Saturn's moon Polydeuces
|Discovered by||Cassini Imaging Science Team|
|Discovery date||October 24, 2004|
|Saturn XXXIV (34)
|Orbital characteristics |
|377,396 km [a]|
|2.736915 d [a]|
|Inclination||0.1774 ± 0.0015° |
|Dimensions||3 × 2.5 × 2 km|
|1.3 ± 0.4 km|
|Mass||1–5 ×1013 kg [b]|
Polydeuces, or Saturn XXXIV (34), is a small natural satellite of Saturn that is co-orbital with the moon Dione and librates around its trailing Lagrangian point (L5). Its diameter is estimated to be 2–3 km. It is pronounced // POL-i-DEW-seez; Greek: Πολυδεύκης. Dione's other co-orbital moon is Helene, which is bigger and located at the leading L4 point.
Polydeuces was discovered by the Cassini Imaging Team on October 24, 2004, in images taken on October 21, 2004, and given the temporary designation S/2004 S 5. Subsequent searches of earlier Cassini imaging showed it in images as far back as April 9, 2004. Of the four known Lagrangian co-orbitals in the Saturn system ('trojan moon'), Polydeuces wanders the farthest from its Lagrangian point: its distance behind Dione varies from 33.9° to 91.4° with a period of 790.931 days (for comparison, L5 trails Dione by 60°). Polydeuces's libration is large enough that it takes on some qualities of a tadpole orbit, as evidenced by the clear asymmetry between excursions towards and away from Dione. In the course of one such cycle, Polydeuces's orbital radius also varies by about ± 7660 km with respect to Dione's.
The name Polydeuces was approved by the IAU Working Group on Planetary System Nomenclature on January 21, 2005. In Greek mythology, Polydeuces is another name for Pollux, twin brother of Castor, son of Zeus and Leda.
- The mean semi-major axis and period must be identical to Dione's.
- based on density 0.5–2 g/cm³
- Spitale Jacobson et al. 2006.
- Thomas, P. C. (July 2010). "Sizes, shapes, and derived properties of the saturnian satellites after the Cassini nominal mission" (PDF). Icarus 208 (1): 395–401. Bibcode:2010Icar..208..395T. doi:10.1016/j.icarus.2010.01.025.
- Patrick Moore, Robin Rees - Patrick Moore's Data Book of Astronomy (2011) - Page 214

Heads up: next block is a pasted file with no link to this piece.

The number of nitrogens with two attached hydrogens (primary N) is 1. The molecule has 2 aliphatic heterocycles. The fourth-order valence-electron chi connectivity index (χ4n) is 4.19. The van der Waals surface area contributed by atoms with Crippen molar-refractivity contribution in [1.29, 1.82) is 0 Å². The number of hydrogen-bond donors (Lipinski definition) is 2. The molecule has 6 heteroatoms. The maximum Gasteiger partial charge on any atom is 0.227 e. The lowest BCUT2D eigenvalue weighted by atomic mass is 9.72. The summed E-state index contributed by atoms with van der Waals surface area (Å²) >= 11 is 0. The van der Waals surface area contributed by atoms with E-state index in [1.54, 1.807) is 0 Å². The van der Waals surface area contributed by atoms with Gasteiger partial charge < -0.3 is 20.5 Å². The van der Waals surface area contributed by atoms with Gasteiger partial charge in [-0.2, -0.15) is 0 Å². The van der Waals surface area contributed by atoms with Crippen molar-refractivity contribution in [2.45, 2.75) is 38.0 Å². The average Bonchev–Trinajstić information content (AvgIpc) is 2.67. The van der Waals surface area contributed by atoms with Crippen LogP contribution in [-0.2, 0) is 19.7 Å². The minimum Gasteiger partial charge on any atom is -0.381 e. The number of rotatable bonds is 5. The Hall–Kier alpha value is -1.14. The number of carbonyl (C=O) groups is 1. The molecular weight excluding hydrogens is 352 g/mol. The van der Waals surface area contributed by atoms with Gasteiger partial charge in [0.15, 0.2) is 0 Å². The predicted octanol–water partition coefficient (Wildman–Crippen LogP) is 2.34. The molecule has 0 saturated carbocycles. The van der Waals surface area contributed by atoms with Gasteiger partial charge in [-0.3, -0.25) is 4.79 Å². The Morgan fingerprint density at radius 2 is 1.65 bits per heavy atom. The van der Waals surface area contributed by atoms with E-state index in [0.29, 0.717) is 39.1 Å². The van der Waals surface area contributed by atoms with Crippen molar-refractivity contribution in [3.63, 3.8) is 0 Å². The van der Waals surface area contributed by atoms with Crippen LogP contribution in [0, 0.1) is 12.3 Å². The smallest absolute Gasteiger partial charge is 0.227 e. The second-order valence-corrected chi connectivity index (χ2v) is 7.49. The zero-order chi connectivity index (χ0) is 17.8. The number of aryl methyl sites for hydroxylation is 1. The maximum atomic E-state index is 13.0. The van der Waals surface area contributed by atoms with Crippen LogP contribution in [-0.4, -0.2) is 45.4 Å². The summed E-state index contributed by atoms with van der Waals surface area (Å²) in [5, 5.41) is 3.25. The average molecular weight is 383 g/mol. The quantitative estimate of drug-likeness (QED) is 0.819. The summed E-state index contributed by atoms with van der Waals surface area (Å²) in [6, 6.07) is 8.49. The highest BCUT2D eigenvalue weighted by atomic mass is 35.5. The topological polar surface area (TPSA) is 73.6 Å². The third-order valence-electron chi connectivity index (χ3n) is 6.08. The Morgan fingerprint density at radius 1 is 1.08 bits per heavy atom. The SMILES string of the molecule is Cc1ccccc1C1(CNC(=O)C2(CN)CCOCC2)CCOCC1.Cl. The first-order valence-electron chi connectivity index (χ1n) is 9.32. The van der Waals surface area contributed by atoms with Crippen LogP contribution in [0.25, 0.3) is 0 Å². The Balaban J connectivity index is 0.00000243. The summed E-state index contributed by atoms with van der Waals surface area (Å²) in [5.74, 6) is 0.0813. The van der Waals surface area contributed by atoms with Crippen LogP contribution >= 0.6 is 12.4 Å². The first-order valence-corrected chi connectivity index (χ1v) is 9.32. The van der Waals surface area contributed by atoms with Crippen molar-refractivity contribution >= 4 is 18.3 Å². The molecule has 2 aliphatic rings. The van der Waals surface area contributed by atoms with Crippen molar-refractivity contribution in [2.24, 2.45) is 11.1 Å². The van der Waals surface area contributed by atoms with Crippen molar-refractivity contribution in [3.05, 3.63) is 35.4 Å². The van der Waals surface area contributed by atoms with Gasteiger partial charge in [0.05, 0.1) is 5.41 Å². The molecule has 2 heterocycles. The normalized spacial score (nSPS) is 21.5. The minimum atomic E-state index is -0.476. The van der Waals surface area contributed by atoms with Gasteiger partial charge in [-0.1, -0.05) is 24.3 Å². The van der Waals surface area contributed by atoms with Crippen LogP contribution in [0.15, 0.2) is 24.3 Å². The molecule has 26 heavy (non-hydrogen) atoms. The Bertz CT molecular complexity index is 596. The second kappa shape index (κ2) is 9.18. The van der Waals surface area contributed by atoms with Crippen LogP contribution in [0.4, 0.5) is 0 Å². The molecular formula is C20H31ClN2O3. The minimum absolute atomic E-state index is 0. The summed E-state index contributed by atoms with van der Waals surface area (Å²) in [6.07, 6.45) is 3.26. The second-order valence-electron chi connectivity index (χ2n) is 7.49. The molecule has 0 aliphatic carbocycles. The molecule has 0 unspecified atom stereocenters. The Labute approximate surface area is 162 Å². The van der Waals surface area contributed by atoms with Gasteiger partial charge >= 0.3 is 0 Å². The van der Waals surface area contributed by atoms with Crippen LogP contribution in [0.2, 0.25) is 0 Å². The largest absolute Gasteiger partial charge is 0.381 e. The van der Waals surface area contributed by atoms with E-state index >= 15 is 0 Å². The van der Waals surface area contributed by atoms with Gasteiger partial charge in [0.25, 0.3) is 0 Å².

- Murray Cooper et al. 2005.
- Porco Baker et al. 2005.
- IAUC 8432.
- IAUC 8471.
- Green, Daniel W. E. (November 8, 2004). "Satellites and Rings of Saturn" (discovery). IAU Circular 8432. Retrieved 2011-12-31.
- Green, Daniel W. E. (January 21, 2005). "Satellites of Saturn" (naming the moon). IAU Circular 8471. Retrieved 2011-12-31.
- Murray, C. D.; Cooper, N. J.; Evans, M. W.; Beurle, K. (December 1, 2005). "S/2004 S 5: A new co-orbital companion for Dione". Icarus 179 (1): 222–234. Bibcode:2005Icar..179..222M. doi:10.1016/j.icarus.2005.06.009.
- Porco, C. C.; Baker, E.; Barbara, J.; Beurle, K.; Brahic, A.; Burns, J. A.; Charnoz, S.; Cooper, N.; Dawson, D. D.; Del Genio, A. D.; Denk, T.; Dones, L.; Dyudina, U.; Evans, M. W.; Giese, B.; Grazier, K.; Helfenstein, P.; Ingersoll, A. P.; Jacobson, R. A.; Johnson, T. V.; McEwen, A.; Murray, C. D.; Neukum, G.; Owen, W. M.; Perry, J.; Roatsch, T.; Spitale, J.; Squyres, S.; Thomas, P.; Tiscareno, M. (February 25, 2005). "Cassini Imaging Science: Initial Results on Saturn's Rings and Small Satellites". Science 307 (5713): 1226–1236. doi:10.1126/science.1108056. PMID 15731439.
- Spitale, J. N.; Jacobson, R. A.; Porco, C. C.; Owen, W. M., Jr. (2006). "The orbits of Saturn's small satellites derived from combined historic and Cassini imaging observations" (PDF). The Astronomical Journal 132 (2): 692–710. Bibcode:2006AJ....132..692S. doi:10.1086/505206.
- Polydeuces Profile by NASA's Solar System Exploration
- IAU Working Group on Planetary System Nomenclature
- Cassini news release on ring and moon discoveries, via Spaceflight Now (February 24, 2005)